New agricultural visa to be extended to ASEAN countries before end of the year

Acting Prime Minister Michael McCormack has promised to help farmers fill labour shortages by delivering a new agriculture visa before the end of the year.

A file photo of workers sorting and packing strawberries at the Chambers Flat Strawberry Farm, Queensland.

A file photo of workers sorting and packing strawberries at the Chambers Flat Strawberry Farm, Queensland. Source: AAP

Acting Prime Minister Michael McCormack has promised to deliver a new agriculture visa within three months.

It comes after the Australian government agreed to scrap a requirement for British backpackers to pick fruit before extending their working holidays, under an in-principle free trade agreement with the UK.

Mr McCormack promised the subsequent labour shortage would be filled by a dedicated agriculture visa made available to the United Kingdom and 10 countries across South East Asia.

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The Nationals leader has committed to delivering the new visa by the end of September.

"That could involve any number of people," Mr McCormack told Nine on Wednesday.

"Those deals will be worked through and put in place."

Agriculture Minister David Littleproud said the decision to scrap the working holiday visa requirement on UK citizens would reduce the seasonal workforce by 10,000 people.

He said the deal struck by the Nationals ensures they will be replaced, with the creation of the new Agricultural Visa category.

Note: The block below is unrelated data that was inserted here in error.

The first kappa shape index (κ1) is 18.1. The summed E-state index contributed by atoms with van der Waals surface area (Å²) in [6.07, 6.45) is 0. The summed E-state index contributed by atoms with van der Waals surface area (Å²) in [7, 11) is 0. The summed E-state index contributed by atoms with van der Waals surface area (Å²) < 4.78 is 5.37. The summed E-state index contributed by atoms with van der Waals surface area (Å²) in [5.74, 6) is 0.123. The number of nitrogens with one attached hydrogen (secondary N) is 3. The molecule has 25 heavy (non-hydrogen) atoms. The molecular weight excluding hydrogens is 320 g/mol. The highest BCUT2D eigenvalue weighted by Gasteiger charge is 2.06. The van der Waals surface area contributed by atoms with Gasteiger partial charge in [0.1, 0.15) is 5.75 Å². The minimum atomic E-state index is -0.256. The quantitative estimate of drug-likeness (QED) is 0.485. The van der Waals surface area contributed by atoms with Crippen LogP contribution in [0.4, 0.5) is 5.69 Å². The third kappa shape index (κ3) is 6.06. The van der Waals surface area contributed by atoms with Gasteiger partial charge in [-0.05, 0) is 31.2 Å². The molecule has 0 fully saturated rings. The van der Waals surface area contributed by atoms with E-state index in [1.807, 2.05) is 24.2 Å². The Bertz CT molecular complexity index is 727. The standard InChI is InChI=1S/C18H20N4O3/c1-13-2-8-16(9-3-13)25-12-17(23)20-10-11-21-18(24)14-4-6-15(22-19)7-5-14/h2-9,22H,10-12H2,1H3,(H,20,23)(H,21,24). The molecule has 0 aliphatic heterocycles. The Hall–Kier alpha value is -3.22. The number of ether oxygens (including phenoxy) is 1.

It would be offered to citizens from 10 ASEAN nations - Thailand, Cambodia, Brunei, Myanmar, Philippines, Malaysia, Laos, Vietnam, Singapore and Indonesia.



Prime Minister Scott Morrison and his UK counterpart Boris Johnson  this week, but the final version of the deal still needs to be backed in parliament.

Mr Littleproud said he was confident the transition to the new deal, to take place over a five-year period, will deliver an even bigger workforce than was previously available under the visa arrangements.

The visa requirements on British holiday-makers were a sticking point in the free trade negotiations, and Australians travelling to the UK do not have the same obligations to go to regional areas working in areas like agriculture to remain there beyond a single year.

With AAP.


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2 min read
Published 16 June 2021 at 9:26am
By Anna Henderson
Source: SBS